VMware Player 2.5.2 Release Notes
These release notes cover the following topics:
VMware Player Version 2.5.2 | 31 March 2009 | Build 156735
Document last updated: April 13, 2009
With this release of VMware Player, certain new features and support have been added.
Support for New Guest Operating Systems
VMware provides support for the following operating systems for Player 2.5.2:
VMware provides experimental support to the following operating systems for Player:
- Windows Vista Service Pack 1 and Service Pack 2
- Asianux Server 3.0 Service Pack 1
- openSUSE 11.1
- Ubuntu 8.04 LTS
- Fedora 11
- FreeBSD 7.1
- Mandriva Linux 2009
- Novell SLE11.0
- Red Hat Enterprise Linux 5.3
- Red Hat Enterprise Linux 4.8
- Sun Solaris 10 Update 6
- Ubuntu 9.04
Features from the prior releases of VMware Player are described in the following Release Notes documents:
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The known issues are grouped as follows:
Localization and Internationalization
On Linux hosts, if you open a VMware Player 1.x or 2.0.x virtual machine that has Japanese characters in the .vmx file name,
VMware Player 2.5 might exit unexpectedly.
If you create a virtual machine on a host with an English locale and then try to open that virtual machine on a Japanese host
where the path to the VMware Player installation directory contains certain Japanese hanzi characters or other characters that
are not in the local encoding (that is, not Japanese), you might not be able to open the virtual machine.
If a virtual machine's configuration file (.vmx file) contains characters outside of the ASCII character set and you want to
use VMware Player 2.5 to open a virtual machine that was created with an older version of another VMware product, such as
VMware Fusion 1.1, you must first open the virtual machine with a new version of that other VMware product. For example,
open a Fusion 1.1 virtual machine with Fusion 2.0 and then you will be able to open it with VMware Player 2.5.
VMware Player and Virtual Machine Installation, Upgrade, and Compatibility
On Windows hosts, attempts to upgrade from VMware Player 2.x to 2.5.x or to uninstall VMware Player 2.5.x might fail.
Workarounds: Try to manually uninstall VMware Player a second time. On Windows Vista hosts, temporarily disable UAC and run the upgrade
or uninstallation again.
On Linux hosts that are running GL-based X server (Xgl), after you install VMware Player, you might not be able to power on a
virtual machine until you reboot the host.
If you use Avira AntiVir antivirus software on a Windows Vista host, you might have problems running virtual machines.
Smart Cards and Smart Card Readers (Experimental Support)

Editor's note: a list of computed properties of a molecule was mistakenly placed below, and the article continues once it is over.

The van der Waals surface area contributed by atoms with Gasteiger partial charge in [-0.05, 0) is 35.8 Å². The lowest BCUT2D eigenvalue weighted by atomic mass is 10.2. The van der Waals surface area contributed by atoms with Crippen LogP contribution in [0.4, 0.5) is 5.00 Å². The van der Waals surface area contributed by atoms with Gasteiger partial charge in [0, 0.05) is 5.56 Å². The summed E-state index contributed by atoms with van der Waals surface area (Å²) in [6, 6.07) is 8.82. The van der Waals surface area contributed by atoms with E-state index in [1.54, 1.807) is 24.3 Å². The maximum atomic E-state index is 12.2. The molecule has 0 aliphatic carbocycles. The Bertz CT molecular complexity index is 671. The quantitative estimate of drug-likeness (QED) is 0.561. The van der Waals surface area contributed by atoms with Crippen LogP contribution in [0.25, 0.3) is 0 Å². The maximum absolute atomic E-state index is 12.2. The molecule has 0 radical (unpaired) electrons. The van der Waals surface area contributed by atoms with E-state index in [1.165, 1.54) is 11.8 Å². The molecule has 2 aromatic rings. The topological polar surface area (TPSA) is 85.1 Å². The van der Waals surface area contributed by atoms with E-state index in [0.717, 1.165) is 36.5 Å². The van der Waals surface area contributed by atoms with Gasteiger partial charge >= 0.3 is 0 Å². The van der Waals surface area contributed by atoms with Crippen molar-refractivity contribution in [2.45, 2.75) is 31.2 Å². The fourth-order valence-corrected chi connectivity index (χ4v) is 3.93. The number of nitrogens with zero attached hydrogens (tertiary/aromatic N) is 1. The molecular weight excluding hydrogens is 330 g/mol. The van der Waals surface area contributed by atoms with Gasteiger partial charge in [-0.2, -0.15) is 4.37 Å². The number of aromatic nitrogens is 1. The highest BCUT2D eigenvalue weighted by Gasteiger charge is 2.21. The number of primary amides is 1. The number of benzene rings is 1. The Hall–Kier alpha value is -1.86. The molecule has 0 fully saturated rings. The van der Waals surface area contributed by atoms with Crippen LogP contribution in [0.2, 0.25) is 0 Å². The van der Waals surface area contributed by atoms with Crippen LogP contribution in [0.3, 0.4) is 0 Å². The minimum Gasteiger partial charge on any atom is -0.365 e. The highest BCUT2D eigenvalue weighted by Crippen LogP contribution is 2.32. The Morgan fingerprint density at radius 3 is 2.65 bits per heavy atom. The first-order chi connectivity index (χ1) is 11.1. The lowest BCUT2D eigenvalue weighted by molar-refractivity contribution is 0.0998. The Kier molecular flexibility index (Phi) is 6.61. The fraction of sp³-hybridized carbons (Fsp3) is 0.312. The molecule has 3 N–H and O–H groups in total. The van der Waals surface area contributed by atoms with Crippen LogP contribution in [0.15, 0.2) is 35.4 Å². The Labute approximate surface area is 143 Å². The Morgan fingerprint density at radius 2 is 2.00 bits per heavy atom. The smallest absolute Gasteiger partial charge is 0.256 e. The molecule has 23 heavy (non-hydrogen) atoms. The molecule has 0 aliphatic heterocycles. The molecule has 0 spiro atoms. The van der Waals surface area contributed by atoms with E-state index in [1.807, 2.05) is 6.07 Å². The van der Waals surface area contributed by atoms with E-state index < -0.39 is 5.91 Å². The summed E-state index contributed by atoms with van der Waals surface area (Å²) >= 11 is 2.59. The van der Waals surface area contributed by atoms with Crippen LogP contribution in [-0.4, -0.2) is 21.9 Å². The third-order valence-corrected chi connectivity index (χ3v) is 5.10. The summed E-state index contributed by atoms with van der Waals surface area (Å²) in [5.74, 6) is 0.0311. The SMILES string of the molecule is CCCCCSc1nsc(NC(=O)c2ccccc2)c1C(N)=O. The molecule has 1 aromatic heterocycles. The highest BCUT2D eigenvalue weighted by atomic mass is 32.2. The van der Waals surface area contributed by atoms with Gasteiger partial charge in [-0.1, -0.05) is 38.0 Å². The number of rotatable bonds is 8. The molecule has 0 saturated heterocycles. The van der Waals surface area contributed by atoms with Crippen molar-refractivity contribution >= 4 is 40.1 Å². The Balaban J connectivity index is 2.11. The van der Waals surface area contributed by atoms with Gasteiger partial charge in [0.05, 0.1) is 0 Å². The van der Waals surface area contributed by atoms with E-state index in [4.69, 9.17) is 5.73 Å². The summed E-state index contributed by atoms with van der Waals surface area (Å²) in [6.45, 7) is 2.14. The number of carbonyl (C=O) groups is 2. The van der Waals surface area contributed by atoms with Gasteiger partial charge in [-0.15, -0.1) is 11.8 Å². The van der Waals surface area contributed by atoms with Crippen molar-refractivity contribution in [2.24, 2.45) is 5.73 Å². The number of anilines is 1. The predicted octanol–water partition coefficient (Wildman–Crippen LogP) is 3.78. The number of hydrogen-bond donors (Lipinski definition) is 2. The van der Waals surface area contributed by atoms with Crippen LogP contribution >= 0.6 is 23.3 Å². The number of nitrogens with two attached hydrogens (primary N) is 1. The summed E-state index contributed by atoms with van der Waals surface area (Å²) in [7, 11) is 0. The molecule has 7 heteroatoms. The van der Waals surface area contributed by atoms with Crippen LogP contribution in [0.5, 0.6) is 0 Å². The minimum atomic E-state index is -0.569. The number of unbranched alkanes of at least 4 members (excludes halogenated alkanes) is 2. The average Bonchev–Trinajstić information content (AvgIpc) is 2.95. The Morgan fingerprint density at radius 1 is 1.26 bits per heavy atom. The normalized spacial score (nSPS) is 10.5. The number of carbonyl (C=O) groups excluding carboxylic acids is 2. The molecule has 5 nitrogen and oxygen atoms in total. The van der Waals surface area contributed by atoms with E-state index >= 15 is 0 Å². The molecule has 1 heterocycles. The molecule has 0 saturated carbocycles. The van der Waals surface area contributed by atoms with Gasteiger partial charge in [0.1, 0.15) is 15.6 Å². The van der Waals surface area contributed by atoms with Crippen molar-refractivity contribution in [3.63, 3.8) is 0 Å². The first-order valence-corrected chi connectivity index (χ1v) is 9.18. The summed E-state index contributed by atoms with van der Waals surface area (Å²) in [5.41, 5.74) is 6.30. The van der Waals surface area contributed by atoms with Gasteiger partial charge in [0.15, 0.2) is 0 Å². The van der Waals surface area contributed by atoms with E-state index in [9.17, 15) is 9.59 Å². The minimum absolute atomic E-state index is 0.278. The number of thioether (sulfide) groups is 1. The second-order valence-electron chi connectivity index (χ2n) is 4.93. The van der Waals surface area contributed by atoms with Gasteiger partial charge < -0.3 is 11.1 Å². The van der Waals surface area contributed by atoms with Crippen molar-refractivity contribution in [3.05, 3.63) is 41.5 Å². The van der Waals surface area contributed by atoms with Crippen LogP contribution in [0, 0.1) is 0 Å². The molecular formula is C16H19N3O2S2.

On Windows XP hosts and perhaps other hosts, you might be locked out of the host if you remove a smart card from its reader
in order to insert it for logging in to a virtual machine. To avoid this problem, configure the host's smart card removal
behavior so that no action is taken when the smart card is removed.
If you upgrade from VMware Player 2.0.x, or an earlier release, you might have difficulties logging in to a domain
using a smart card. For example, you might see an error such as, The system could not log you on. Your credentials could not be verified.
Smart cards that have been tested include ActivIdentity, Gemalto, and Oberthur, including DoD CAC type cards.
Smart card readers that have been tested include:
- Readers with USB interfaces: ActivIdentity USB V2, Gemplus USB-SW, SCM-SCR-331, HP USB Smartcard Keyboard KUS0133,
Advance Card System ACR30, Litronic 215
- Readers with serial interfaces: Gemplus American Express GCR415, SCM-SCR-131
- Readers with PCMCIA interfaces: Omnikey CardMan 4040, SCM-SCR-243, Gemplus-PCMCIA
Occasionally, a Linux guest might not detect the virtual smart card reader (SCR) due to guest-specific issues even after you
successfully connect to the virtual SCR in the VMware Player UI.
- For all Linux guests, update the CCID driver configuration by manually
adding the VMware virtual SCR vendor ID, product ID, and friendly name to the /usr/lib/pcsc/drivers/ifd.ccid.bundle/Contents/Info.plist file if they are not present. Add vendor ID 0x0E0F in the ifdVendorID key
section, add product ID 0x0004 in the ifdProductID key section, and add VMware Virtual Smart Card Reader in the ifdFriendlyName
key section of the Info.plist file.
- For Ubuntu 7.10 guests, use a pcscd --hotplug command to force a rescan of the
USB bus by pcscd. This resolves a timing problem between udev and libusb in the guest.
If you use the TMS GUIMotions plug-in for Borland Delphi when writing applications that you want to run in virtual machines, the images for 3-D
animation are not displayed.
- On some Linux guests, the shut down window does not appear in Unity view. If you choose System > Quit in an Ubuntu virtual machine while in
Unity view, the shut down window does not appear.